FlixChatter Review: REMINISCENCE (2021)

Sometimes a film seems to have ALL the right ingredients, great cast, intriguing premise, big production budget and a filmmaker with bonafide cred (albeit in big-budget TV series), but even all that doesn’t guarantee a film’s quality.

Lisa Joy, one of the creators of Westworld, has fused multiple genres before with the hit HBO show she co-created with her husband Jonathan Nolan (who served as one of the producers here). Instead of a sci-fi western, Reminiscence is a sci-fi noir romance set in the near future where climate change has caused sea level to rise. The film is set in Miami, where the protagonist Nick Bannister (Hugh Jackman) lives is in a constant state of flood and the extreme heat has made most people to become nocturnal. The opening sequence is quite a visual feast, shot by Paul Cameron (who also worked on Westworld) though something about the narration (by Hugh Jackman, doing his best American accent) feels a tad melodramatic.

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Nothing is more addictive than the past, Nick says… but then again, he and his business partner Emily Sanders who goes by ‘Watts’ (Thandiwe Newton) are in the business of reliving people’s memories via a certain memory-machine and voice prompts. It’s a pretty immersive procedure (literally), as the client has to be immersed in water in a tank, wearing a wired helmet. Business hasn’t been doing well for them actually, partly as Nick often gives pro-bono work to his war-vet friends.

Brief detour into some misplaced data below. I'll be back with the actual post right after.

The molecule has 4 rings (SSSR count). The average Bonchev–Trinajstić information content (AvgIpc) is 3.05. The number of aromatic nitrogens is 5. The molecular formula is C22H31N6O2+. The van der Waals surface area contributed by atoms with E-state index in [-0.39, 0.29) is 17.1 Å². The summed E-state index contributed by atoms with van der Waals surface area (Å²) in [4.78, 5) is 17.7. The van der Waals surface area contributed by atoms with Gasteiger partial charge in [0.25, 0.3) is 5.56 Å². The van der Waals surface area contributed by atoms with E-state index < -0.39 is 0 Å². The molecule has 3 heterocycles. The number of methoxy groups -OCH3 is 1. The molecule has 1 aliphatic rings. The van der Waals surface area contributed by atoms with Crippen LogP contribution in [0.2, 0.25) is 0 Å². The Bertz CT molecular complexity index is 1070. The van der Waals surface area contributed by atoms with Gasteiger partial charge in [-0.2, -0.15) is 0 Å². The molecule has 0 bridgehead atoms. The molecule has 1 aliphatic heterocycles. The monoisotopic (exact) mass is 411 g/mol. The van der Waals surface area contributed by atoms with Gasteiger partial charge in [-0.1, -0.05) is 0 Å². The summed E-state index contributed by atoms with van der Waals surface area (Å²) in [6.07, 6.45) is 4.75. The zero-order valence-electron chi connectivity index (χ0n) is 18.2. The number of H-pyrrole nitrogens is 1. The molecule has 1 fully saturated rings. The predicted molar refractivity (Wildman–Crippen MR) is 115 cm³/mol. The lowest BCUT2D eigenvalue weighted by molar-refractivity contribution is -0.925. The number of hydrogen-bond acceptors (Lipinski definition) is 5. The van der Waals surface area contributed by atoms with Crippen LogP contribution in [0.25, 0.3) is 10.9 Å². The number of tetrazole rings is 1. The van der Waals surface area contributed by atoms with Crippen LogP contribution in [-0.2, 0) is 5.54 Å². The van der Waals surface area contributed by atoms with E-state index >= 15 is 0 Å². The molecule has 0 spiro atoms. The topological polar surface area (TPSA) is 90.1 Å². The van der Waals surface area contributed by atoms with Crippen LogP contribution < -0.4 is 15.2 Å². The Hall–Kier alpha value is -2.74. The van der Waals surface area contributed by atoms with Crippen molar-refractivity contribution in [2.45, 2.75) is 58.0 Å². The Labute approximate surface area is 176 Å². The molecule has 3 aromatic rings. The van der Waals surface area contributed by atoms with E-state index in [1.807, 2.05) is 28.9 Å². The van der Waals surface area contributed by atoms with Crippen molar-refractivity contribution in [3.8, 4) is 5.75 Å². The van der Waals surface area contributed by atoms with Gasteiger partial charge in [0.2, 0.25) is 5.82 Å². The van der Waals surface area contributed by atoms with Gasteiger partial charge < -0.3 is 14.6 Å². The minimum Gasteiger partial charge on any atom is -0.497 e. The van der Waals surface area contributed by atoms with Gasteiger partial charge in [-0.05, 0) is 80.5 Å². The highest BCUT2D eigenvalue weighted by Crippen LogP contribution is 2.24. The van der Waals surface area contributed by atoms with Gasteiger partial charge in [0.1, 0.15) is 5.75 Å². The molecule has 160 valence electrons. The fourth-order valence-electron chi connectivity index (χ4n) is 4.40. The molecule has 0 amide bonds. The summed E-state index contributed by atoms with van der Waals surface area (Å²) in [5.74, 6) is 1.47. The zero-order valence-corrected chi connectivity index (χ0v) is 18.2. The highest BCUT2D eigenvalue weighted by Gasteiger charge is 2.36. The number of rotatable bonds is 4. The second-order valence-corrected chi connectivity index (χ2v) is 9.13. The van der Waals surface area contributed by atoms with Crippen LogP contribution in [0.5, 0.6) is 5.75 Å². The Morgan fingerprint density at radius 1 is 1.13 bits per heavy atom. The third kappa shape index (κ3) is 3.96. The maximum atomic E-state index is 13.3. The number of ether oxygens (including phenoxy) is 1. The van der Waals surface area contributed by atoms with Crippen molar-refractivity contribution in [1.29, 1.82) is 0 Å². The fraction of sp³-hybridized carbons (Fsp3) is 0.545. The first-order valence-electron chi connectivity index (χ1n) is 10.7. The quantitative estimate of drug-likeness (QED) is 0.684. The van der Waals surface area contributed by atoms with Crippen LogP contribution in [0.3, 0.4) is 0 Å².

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One fateful day, a beautiful woman named Mae (Rebecca Ferguson) turns up at their shop asking for help finding her missing keys. It’s closing time but Nick was immediately smitten by her, so despite Watts’ reluctance, in she goes into the machine. As the subject relive their memory, the visuals of that memory is projected as a 3D hologram and visible to everyone operating the machine. Nick is suddenly obsessed with Mae’s memory as it shows her going into a night club and sings his favorite song. 

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If only Nick heeded his own advice in the beginning about being careful of memories’ ‘voracious appetite’ as it could consume you if you’re not careful. Well that’s exactly what happened to him and the two embarks on a whirlwind romance, much to the chagrin of Watts. As it turns out, Nick has been reliving his romantic memory with Mae this whole time, as Mae has disappeared suddenly months ago and he still hasn’t been able to find her. Nick’s search for Mae ends up overlapping with a Miami’s prosecutor’s case involving a drug lord by the name of Saint Joe (Daniel Wu) which takes Nick to New Orleans to track him down. He also encounters one of Joe’s henchman, Cyrus Boothe (Cliff Curtis) which leads to a pretty bizarre fight scene under water. By the third act, Joy still piles on one plot twist after another up until the end, which requires a great deal of patience from the viewers that I’m afraid is a bit too much to ask.

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The film is less than 2-hours long but felt so much longer. I feel like perhaps the filmmaker is trying to go for slo-burn suspense, evoking the tone and vibe of some celebrated classic noirs. But it’s not a good sign when the intended slow build tension actually becomes dreary and tedious.

Joy’s talent in world building is pretty credible here however, the visuals of a dystopian world is stunning to look at, especially at night under the glare of neon lights which reminds me of Blade Runner. I especially love the way the city is reflected in water, which creates an atmospheric mood that’s perfect for noir. Besides the visuals, I really love the ensemble of actors put together here, even if they don’t all amount to perfection.